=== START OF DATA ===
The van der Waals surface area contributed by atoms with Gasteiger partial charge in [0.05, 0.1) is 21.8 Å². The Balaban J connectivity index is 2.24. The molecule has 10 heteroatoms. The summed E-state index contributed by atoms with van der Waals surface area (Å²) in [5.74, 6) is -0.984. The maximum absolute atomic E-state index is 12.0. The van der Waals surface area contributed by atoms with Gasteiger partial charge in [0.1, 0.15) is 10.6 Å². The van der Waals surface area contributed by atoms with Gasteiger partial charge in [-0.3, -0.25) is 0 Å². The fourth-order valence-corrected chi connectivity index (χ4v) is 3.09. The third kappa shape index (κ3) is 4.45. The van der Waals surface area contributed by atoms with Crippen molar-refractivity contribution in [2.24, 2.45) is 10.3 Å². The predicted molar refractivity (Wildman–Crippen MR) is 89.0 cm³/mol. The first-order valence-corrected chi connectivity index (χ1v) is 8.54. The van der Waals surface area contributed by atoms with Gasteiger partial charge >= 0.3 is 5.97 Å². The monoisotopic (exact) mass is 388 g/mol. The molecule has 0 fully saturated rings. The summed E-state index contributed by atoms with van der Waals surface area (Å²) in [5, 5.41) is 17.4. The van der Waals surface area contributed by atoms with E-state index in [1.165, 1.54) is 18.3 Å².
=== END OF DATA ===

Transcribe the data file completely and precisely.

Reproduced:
The van der Waals surface area contributed by atoms with Gasteiger partial charge in [0.05, 0.1) is 21.8 Å². The Balaban J connectivity index is 2.24. The molecule has 10 heteroatoms. The summed E-state index contributed by atoms with van der Waals surface area (Å²) in [5.74, 6) is -0.984. The maximum absolute atomic E-state index is 12.0. The van der Waals surface area contributed by atoms with Gasteiger partial charge in [0.1, 0.15) is 10.6 Å². The van der Waals surface area contributed by atoms with Gasteiger partial charge in [-0.3, -0.25) is 0 Å². The fourth-order valence-corrected chi connectivity index (χ4v) is 3.09. The third kappa shape index (κ3) is 4.45. The van der Waals surface area contributed by atoms with Crippen molar-refractivity contribution in [2.24, 2.45) is 10.3 Å². The predicted molar refractivity (Wildman–Crippen MR) is 89.0 cm³/mol. The first-order valence-corrected chi connectivity index (χ1v) is 8.54. The van der Waals surface area contributed by atoms with Gasteiger partial charge >= 0.3 is 5.97 Å². The monoisotopic (exact) mass is 388 g/mol. The molecule has 0 fully saturated rings. The summed E-state index contributed by atoms with van der Waals surface area (Å²) in [5, 5.41) is 17.4. The van der Waals surface area contributed by atoms with E-state index in [1.165, 1.54) is 18.3 Å².